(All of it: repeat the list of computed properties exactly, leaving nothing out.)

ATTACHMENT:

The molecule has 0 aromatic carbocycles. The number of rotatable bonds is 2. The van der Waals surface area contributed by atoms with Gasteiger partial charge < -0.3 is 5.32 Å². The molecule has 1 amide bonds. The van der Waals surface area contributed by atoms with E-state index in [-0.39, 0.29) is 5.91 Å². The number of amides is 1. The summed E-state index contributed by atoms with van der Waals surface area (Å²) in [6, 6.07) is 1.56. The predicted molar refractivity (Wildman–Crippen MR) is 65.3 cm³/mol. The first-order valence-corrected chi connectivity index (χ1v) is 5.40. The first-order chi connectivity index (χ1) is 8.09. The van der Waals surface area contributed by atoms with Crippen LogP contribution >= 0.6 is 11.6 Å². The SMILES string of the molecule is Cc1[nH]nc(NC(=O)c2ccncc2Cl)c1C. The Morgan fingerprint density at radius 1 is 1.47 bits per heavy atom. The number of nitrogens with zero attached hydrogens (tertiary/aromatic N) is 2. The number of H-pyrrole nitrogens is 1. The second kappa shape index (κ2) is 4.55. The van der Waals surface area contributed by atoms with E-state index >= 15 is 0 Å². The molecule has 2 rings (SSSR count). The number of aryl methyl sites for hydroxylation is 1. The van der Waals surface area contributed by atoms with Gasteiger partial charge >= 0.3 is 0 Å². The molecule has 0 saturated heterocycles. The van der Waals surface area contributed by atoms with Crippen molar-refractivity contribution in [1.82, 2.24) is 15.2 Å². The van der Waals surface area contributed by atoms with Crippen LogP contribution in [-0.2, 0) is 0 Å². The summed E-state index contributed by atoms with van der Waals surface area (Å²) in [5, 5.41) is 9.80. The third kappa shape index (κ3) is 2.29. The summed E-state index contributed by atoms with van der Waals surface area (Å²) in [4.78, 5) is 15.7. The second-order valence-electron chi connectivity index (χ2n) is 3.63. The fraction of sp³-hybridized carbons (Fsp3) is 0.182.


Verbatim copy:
The molecule has 0 aromatic carbocycles. The number of rotatable bonds is 2. The van der Waals surface area contributed by atoms with Gasteiger partial charge < -0.3 is 5.32 Å². The molecule has 1 amide bonds. The van der Waals surface area contributed by atoms with E-state index in [-0.39, 0.29) is 5.91 Å². The number of amides is 1. The summed E-state index contributed by atoms with van der Waals surface area (Å²) in [6, 6.07) is 1.56. The predicted molar refractivity (Wildman–Crippen MR) is 65.3 cm³/mol. The first-order valence-corrected chi connectivity index (χ1v) is 5.40. The first-order chi connectivity index (χ1) is 8.09. The van der Waals surface area contributed by atoms with Crippen LogP contribution >= 0.6 is 11.6 Å². The SMILES string of the molecule is Cc1[nH]nc(NC(=O)c2ccncc2Cl)c1C. The Morgan fingerprint density at radius 1 is 1.47 bits per heavy atom. The number of nitrogens with zero attached hydrogens (tertiary/aromatic N) is 2. The number of H-pyrrole nitrogens is 1. The second kappa shape index (κ2) is 4.55. The van der Waals surface area contributed by atoms with E-state index >= 15 is 0 Å². The molecule has 2 rings (SSSR count). The number of aryl methyl sites for hydroxylation is 1. The van der Waals surface area contributed by atoms with Gasteiger partial charge >= 0.3 is 0 Å². The molecule has 0 saturated heterocycles. The van der Waals surface area contributed by atoms with Crippen molar-refractivity contribution in [1.82, 2.24) is 15.2 Å². The van der Waals surface area contributed by atoms with Crippen LogP contribution in [-0.2, 0) is 0 Å². The summed E-state index contributed by atoms with van der Waals surface area (Å²) in [5, 5.41) is 9.80. The third kappa shape index (κ3) is 2.29. The summed E-state index contributed by atoms with van der Waals surface area (Å²) in [4.78, 5) is 15.7. The second-order valence-electron chi connectivity index (χ2n) is 3.63. The fraction of sp³-hybridized carbons (Fsp3) is 0.182.